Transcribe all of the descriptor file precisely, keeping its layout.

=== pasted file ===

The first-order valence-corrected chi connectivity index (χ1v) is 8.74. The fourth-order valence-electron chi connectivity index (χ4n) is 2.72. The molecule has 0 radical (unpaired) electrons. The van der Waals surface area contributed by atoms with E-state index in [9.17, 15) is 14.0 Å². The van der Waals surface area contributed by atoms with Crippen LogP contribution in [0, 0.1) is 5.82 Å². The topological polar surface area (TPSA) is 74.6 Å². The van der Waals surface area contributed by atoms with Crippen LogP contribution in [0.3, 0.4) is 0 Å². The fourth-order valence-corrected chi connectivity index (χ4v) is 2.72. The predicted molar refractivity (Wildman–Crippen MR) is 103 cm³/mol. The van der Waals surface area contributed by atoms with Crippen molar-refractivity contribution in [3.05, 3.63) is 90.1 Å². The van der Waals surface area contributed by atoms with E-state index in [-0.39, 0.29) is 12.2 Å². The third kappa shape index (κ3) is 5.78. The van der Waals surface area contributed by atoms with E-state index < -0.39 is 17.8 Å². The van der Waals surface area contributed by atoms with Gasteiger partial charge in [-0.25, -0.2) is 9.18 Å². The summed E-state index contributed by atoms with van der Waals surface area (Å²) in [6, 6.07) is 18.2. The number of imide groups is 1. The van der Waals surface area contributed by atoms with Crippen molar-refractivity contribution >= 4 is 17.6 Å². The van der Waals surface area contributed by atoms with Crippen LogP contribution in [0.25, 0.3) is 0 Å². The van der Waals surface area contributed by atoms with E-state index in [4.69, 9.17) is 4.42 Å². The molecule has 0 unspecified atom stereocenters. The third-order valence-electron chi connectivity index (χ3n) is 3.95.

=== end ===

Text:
The first-order valence-corrected chi connectivity index (χ1v) is 8.74. The fourth-order valence-electron chi connectivity index (χ4n) is 2.72. The molecule has 0 radical (unpaired) electrons. The van der Waals surface area contributed by atoms with E-state index in [9.17, 15) is 14.0 Å². The van der Waals surface area contributed by atoms with Crippen LogP contribution in [0, 0.1) is 5.82 Å². The topological polar surface area (TPSA) is 74.6 Å². The van der Waals surface area contributed by atoms with Crippen LogP contribution in [0.3, 0.4) is 0 Å². The fourth-order valence-corrected chi connectivity index (χ4v) is 2.72. The predicted molar refractivity (Wildman–Crippen MR) is 103 cm³/mol. The van der Waals surface area contributed by atoms with Crippen molar-refractivity contribution in [3.05, 3.63) is 90.1 Å². The van der Waals surface area contributed by atoms with E-state index in [-0.39, 0.29) is 12.2 Å². The third kappa shape index (κ3) is 5.78. The van der Waals surface area contributed by atoms with E-state index < -0.39 is 17.8 Å². The van der Waals surface area contributed by atoms with Gasteiger partial charge in [-0.25, -0.2) is 9.18 Å². The summed E-state index contributed by atoms with van der Waals surface area (Å²) in [6, 6.07) is 18.2. The number of imide groups is 1. The van der Waals surface area contributed by atoms with Crippen molar-refractivity contribution >= 4 is 17.6 Å². The van der Waals surface area contributed by atoms with Crippen LogP contribution in [0.25, 0.3) is 0 Å². The van der Waals surface area contributed by atoms with E-state index in [4.69, 9.17) is 4.42 Å². The molecule has 0 unspecified atom stereocenters. The third-order valence-electron chi connectivity index (χ3n) is 3.95.